Character vs. Circumstance: The Fundamental Attribution Error

by Cathy Jimenez

What is the Fundamental Attribution Error, how does it make your work harder, and how can you fix it? Let me explain, starting with a story:

Imagine a busy work week, where everyone has a backlog of tasks assigned plus a critical deadline coming up. You committed to delivering an article for your company’s blog so it can be reviewed by your peers on Monday morning. However, your circumstances at home caused you to move your deadline to Tuesday morning instead. And then this happened…

Tuesday morning:Kim and Scott, currently catching up on tasks I missed last weekend; I’ll have the blog post drafted in WordPress by Thursday morning your time. Thanks for understanding.

Thursday morning:Scott, I’m sorry but I have to delay the blog post draft once again. I was planning on submitting it today, but I’m really dizzy. I truly hope for your understanding.

If you were the recipient of these emails, what would your reaction be? Would you feel irritated? Disappointed? Disgruntled about how unprofessional and unreliable your colleague is?

Now, what if you were the one who sent the message? Knowing the tough circumstances that led to the delays, would you cut yourself some slack?

Answering “yes” to any of the questions above is a typical response, and is perfectly human. We are more understanding of our own situation because we know ourselves better⁠—our character and what is happening in our daily lives⁠—while we only get a glimpse of other people’s situations.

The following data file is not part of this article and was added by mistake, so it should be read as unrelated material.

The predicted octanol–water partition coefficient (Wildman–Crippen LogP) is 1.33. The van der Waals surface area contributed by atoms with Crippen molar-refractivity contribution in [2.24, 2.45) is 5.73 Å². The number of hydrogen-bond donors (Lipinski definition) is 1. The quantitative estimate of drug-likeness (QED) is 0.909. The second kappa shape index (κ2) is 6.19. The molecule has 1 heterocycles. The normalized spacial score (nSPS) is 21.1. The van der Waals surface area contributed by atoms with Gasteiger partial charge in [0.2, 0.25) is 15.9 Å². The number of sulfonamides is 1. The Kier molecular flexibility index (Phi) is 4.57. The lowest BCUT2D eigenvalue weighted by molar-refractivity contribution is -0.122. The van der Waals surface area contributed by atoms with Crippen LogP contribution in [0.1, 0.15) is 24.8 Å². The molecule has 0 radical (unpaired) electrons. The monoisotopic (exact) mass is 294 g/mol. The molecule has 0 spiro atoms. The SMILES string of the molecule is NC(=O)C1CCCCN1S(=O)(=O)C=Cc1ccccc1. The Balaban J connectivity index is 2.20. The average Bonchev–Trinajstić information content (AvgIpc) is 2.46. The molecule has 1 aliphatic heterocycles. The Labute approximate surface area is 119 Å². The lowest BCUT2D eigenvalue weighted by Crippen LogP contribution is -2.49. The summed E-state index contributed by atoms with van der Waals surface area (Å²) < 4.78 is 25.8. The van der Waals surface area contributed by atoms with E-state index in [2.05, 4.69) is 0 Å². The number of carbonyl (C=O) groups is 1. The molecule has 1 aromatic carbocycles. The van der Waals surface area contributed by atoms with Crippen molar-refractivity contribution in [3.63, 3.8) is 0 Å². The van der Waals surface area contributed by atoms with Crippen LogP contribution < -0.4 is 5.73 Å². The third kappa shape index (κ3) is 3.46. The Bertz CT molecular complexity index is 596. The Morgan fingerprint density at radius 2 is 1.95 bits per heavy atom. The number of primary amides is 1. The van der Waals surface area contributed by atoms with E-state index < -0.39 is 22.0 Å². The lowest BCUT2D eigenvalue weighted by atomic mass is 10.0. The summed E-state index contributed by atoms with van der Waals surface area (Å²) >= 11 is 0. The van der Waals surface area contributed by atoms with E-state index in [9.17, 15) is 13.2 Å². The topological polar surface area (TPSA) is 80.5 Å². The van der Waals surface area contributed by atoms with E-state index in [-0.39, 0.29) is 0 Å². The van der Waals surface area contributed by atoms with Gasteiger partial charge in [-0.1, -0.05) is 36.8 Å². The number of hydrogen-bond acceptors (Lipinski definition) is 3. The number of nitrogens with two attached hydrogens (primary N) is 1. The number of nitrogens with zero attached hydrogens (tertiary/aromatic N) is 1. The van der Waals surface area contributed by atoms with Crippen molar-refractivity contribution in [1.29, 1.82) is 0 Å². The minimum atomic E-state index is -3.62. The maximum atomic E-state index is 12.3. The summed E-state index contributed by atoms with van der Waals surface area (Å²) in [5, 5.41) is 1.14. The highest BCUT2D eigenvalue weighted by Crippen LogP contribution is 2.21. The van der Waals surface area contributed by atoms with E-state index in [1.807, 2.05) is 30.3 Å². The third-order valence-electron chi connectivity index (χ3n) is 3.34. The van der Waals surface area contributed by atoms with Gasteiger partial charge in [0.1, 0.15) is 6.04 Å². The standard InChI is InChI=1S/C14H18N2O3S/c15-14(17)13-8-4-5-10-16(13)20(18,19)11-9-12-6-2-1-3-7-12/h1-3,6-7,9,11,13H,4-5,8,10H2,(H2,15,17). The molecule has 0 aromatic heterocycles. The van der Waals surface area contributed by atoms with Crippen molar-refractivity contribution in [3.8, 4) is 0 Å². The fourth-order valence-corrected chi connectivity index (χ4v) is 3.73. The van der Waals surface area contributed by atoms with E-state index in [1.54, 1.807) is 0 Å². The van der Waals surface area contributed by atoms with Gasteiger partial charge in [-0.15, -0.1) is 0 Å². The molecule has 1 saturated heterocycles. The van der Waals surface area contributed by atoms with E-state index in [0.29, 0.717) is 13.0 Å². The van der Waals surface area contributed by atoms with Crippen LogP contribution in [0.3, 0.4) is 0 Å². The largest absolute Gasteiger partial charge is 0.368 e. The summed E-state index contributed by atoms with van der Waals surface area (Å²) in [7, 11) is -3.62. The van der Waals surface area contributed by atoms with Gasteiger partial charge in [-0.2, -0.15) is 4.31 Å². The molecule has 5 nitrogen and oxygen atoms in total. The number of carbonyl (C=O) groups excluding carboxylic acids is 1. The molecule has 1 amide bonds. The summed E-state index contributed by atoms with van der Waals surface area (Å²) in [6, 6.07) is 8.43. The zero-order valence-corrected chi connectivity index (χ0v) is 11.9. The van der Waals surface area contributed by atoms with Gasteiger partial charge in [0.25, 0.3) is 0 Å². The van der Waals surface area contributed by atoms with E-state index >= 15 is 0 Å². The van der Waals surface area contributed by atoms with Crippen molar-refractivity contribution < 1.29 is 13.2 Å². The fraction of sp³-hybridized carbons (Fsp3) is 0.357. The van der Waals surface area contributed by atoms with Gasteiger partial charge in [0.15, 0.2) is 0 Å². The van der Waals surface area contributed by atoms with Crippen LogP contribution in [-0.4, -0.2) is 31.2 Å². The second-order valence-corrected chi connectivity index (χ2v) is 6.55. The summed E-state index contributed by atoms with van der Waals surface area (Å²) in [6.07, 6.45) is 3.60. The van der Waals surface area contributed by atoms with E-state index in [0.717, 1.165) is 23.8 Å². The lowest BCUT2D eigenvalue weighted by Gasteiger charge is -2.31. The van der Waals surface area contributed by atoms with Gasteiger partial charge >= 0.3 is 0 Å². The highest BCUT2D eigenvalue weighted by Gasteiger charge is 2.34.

The Fundamental Attribution Error

This phenomenon is what we call the Fundamental Attribution Error (FAE), also known as correspondence bias or the attribution effect. FAE is our “tendency to draw inferences about a person’s unique and enduring dispositions from behaviors that can be entirely explained by the situations in which they occur.” In simpler terms, we attribute a person’s actions to their character instead of considering their current circumstances.

To illustrate the Fundamental Attribution Error another way: if I’m curt with you in a meeting, it’s because my young daughter is sick, so I didn’t sleep much last night. Don’t take it personally! If you are curt with me in a meeting, it’s because you are a jerk! That’s the FAE in action.

The Fundamental Attribution Error has been validated in several scientific studies. It’s considered one of the most disruptive behaviors in the workplace due to its detrimental effects.

1. Impact to Evaluation

It can lead to unfair assessments of an individual’s performance, especially when coupled with the phenomenon called “recency error.” That error occurs when we evaluate a person’s performance based on their most recently observed behavior, rather than their entire body of work during the evaluation period.

2. Impact to Work Relationships

When we quickly jump to conclusions without considering the full situation, it can lead to incorrect perceptions of a person’s work attitude. As managers, repeatedly committing the Fundamental Attribution Error can lead to loss of trust in our leadership, and could be misconstrued as discrimination by our employees.

How to avoid our biases?